- Dr. Gorbee Logan tried using lamivudine against Ebola out of sheer desperation
- Only two out of 15 patients taking it died -- far lower than the average death rate
- Logan read about the medication and similarities between Ebola and HIV in a medical journal
A doctor in rural Liberia inundated with Ebola patients says he's had good results with a treatment he tried out of sheer desperation: an HIV drug.
Dr. Gorbee Logan has given the drug, lamivudine, to 15 Ebola patients, and all but two survived. That's about a 13% mortality rate.
Across West Africa, the virus has killed 70% of its victims.
Outside Logan's Ebola center in Tubmanburg, four of his recovering patients walk the grounds, always staying inside the fence that separates the Ebola patients from everyone else.
"My stomach was hurting; I was feeling weak; I was vomiting," Elizabeth Kundu, 23, says of her bout with the virus. "They gave me medicine, and I'm feeling fine. We take it, and we can eat -- we're feeling fine in our bodies."
Kundu and the other 12 patients who took the lamivudine and survived, received the drug in the first five days or so of their illness. The two patients who died received it between days five and eight.
"I'm sure that when [patients] present early, this medicine can help," Logan said. "I've proven it right in my center."
Logan is mindful that lamivudine can cause liver and other problems, but he says it's worth the risk since Ebola is so deadly.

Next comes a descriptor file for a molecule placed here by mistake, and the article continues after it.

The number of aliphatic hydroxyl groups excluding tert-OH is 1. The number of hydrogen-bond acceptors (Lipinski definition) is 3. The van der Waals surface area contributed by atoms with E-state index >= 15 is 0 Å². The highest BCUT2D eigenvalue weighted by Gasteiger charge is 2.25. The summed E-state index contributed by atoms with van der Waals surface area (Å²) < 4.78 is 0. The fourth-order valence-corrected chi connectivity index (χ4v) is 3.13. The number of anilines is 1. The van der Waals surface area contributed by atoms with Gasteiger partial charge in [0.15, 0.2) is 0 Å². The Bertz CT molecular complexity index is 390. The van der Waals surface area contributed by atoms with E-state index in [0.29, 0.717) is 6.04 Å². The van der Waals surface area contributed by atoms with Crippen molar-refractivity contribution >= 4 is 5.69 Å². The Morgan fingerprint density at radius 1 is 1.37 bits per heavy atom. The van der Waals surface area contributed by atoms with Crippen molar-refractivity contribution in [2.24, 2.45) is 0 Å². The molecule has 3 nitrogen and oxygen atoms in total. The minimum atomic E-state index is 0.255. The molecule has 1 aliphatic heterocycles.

He also knows American researchers will say only a real study can prove effectiveness. That would involve taking a much larger patient population and giving half of them lamivudine and the other half a placebo.
"Our people are dying and you're taking about studies?" he said. "It's a matter of doing all that I can do as a doctor to save some people's lives."
Logan said he got the idea to try lamivudine when he read in scientific journals that HIV and Ebola replicate inside the body in much the same way.
"Ebola is a brainchild of HIV," he said. "It's a destructive strain of HIV."
At first he tried a drug called acyclovir, which is often given to HIV patients to treat infections that occur with their weakened immune systems. But it didn't seem to be effective. Then he tried lamivudine on a health care worker who'd become ill, and within a day or two he showed signs of improvement and survived.
Dr. Anthony Fauci, director of the National Institute of Allergy and Infectious Diseases says that theoretically, Logan's approach has some merit. Lamivudine is a nucleocide analog, and other drugs in this class are being studied to treat Ebola.
Fauci asked CNN to give Logan his email address, saying perhaps his lab could do some follow up work.
Logan says he plans to email Fauci this weekend.